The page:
Passive RFID is often used in situations where items are going out for sale or otherwise likely to not be returned, due to the extremely low cost of the tags. Although the readers are more expensive, the chips themselves cost only a few cents (which is why this is the preferred technology for modern hotel keys). Active RFID requires less reader technology, but the chips or tags are much more expensive. It is generally only used on large and important assets. Passive RFID also requires that the asset be actively scanned. For example, an employee with a passive RFID security card will have to pass it over a reader, whilst one with an active card should just be able to walk in the door. Passive RFID is thus of limited use for asset tracking, although there are cases in which it is advisable. Active RFID tends to be one of the more expensive solutions due to the cost of readers, and the cost tends to limit the number and location of readers, which can result in lost time as an employee waits for one to be available. However, RFID has been around a long time and many companies have already invested in this infrastructure.

Ultra-Wideband

Ultra-Wideband is a lot more expensive than Bluetooth but offers a really high level of precision. For most use cases, it is more precise than is technically needed. This less familiar technology uses a large frequency signal with at least a 500MHz bandwidth, and special readers. The broadcast is kept very low powered so as not to interfere with other uses (some wi-fi solutions now go into this frequency-range, because it allows for higher bandwidth). Ultra-wideband can detect assets to within a couple of meters, which is better than other solutions. However, it seems likely that ultra-wideband will eventually take over a lot of wi-fi functionality, which might result in interference and bandwidth issues if it is also being used for asset tracking.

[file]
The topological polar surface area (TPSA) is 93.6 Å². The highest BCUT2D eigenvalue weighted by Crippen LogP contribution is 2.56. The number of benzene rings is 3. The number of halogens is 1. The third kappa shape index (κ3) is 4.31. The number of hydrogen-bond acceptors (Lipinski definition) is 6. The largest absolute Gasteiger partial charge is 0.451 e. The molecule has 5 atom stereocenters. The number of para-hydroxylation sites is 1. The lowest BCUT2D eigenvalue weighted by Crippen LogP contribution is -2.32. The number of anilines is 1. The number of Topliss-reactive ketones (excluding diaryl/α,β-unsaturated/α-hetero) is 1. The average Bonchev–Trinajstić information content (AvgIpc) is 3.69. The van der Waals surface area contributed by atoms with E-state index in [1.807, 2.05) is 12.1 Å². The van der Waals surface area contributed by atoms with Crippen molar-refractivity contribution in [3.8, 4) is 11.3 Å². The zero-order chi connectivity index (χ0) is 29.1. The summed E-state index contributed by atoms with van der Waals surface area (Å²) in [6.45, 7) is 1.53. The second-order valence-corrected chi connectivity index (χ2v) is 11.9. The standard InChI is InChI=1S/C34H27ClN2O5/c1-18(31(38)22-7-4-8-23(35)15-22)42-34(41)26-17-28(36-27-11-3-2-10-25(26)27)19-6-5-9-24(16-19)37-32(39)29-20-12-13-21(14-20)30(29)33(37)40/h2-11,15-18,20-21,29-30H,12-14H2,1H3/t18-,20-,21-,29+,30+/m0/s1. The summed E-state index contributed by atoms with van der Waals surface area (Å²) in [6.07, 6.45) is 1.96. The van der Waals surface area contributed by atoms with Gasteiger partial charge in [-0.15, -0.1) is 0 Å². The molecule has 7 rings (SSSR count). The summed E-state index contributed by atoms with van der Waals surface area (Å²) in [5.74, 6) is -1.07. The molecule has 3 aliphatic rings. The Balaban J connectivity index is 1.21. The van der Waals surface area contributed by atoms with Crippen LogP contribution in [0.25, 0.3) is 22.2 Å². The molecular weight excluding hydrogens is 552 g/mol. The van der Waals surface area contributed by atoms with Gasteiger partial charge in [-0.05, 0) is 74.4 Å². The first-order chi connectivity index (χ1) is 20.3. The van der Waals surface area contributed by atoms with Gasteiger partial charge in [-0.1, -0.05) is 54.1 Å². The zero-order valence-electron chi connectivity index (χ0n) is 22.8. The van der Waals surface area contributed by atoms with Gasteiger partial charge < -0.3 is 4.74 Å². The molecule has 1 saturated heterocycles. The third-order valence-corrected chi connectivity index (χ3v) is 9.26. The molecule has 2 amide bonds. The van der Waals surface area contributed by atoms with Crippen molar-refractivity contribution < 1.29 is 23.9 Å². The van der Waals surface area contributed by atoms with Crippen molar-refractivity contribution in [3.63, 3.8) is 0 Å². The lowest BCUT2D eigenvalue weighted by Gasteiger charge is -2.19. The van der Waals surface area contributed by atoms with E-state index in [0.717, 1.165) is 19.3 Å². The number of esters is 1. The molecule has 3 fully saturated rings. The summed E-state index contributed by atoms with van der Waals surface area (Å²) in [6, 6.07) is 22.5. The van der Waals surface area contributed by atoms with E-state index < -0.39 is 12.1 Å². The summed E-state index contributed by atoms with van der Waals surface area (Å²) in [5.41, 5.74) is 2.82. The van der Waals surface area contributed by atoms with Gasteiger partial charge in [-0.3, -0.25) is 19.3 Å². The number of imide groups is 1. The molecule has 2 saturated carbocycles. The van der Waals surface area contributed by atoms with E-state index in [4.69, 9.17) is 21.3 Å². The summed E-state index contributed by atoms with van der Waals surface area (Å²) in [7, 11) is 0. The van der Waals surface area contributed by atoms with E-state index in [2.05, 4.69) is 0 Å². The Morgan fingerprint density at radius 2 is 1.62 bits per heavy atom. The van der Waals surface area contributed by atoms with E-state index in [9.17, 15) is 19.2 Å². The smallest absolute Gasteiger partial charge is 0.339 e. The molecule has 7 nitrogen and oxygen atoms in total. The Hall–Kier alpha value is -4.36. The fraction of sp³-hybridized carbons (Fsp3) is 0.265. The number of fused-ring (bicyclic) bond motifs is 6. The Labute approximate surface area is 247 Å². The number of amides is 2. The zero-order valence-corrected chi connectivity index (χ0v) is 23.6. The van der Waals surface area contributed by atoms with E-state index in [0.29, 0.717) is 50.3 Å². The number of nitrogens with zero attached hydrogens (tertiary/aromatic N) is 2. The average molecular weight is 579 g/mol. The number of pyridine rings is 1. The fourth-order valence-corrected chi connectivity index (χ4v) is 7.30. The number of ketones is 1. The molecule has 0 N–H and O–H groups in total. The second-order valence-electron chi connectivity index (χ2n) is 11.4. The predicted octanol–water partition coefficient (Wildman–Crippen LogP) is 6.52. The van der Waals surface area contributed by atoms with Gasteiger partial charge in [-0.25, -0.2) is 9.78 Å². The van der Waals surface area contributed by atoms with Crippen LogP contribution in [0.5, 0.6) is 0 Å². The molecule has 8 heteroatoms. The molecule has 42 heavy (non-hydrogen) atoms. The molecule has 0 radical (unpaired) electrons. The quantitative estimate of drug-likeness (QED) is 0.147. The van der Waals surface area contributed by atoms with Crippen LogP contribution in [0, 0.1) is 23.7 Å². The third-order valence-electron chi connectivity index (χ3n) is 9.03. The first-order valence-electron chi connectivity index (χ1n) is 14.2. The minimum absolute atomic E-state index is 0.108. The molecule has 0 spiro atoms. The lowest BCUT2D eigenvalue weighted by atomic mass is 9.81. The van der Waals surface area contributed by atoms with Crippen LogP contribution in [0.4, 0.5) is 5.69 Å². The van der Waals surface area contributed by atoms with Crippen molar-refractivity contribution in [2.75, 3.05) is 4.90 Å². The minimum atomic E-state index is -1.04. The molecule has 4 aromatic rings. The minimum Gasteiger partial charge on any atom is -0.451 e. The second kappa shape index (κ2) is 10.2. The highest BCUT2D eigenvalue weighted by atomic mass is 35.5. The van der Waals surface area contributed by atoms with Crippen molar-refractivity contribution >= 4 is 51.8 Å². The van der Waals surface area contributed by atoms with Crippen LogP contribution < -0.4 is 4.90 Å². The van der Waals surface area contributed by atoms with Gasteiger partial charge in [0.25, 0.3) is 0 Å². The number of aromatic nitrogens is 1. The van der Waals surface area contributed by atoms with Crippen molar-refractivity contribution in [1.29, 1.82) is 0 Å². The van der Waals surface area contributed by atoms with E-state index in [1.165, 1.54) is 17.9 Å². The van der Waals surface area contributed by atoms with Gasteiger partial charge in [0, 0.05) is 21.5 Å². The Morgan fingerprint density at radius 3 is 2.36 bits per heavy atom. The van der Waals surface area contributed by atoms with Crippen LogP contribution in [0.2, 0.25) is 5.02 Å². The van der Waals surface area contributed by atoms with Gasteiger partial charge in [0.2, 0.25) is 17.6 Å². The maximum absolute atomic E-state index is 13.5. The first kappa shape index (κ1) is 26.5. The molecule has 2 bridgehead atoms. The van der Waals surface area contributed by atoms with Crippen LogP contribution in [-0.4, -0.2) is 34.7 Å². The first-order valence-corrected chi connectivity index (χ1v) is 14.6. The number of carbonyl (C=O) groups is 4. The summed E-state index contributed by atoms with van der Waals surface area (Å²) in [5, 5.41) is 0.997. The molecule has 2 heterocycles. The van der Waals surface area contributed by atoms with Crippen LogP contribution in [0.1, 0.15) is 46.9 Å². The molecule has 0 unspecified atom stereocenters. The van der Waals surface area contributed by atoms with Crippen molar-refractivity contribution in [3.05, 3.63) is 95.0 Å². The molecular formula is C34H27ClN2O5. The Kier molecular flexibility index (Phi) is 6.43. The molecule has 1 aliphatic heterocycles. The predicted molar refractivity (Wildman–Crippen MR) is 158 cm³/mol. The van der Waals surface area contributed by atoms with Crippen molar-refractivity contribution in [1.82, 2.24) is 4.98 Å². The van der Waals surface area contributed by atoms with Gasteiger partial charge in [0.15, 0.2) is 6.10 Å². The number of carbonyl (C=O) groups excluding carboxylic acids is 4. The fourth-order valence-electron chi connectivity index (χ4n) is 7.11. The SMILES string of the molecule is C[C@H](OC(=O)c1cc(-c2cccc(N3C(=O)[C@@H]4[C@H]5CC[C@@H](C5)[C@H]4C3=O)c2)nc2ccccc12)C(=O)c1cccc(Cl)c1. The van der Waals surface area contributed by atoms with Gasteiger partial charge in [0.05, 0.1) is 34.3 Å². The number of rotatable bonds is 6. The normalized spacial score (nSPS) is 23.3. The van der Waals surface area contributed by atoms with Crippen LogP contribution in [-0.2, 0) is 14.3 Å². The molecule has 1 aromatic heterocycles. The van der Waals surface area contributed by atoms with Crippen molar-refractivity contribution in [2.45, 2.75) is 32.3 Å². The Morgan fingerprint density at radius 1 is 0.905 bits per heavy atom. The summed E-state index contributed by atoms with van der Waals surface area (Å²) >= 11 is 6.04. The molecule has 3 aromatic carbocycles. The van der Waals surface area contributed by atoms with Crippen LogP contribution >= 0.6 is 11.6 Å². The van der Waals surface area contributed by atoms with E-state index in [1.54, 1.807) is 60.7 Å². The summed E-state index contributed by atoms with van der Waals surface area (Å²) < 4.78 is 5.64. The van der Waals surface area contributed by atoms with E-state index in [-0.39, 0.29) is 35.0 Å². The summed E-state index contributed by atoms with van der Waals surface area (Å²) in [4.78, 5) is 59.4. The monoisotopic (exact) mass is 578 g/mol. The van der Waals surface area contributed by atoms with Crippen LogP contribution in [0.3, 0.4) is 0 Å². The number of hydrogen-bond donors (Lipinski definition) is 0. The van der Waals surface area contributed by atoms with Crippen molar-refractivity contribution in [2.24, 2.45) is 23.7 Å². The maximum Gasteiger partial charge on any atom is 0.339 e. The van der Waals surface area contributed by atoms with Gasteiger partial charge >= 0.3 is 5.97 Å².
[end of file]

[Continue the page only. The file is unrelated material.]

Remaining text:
NB-IoT

Narrowband Internet of Things Technology works with sending and receiving data and is basically a way for devices to talk to each other. It works on a limited bandwidth that is generally compatible with 4G (that is to say with standard phones). NBIoT does offer a long battery life, and it connects directly to the cell network. This means that there’s no dependency on gateway devices and, like Bluetooth, tags can be read using a phone. However, the tags are more expensive. The technology is often useful if you have a lot of “smart” assets and are primarily interested in secure IoT asset tracking to help keep an IoT system running smoothly, as this generally does not require separate tags to be bought and attached to assets.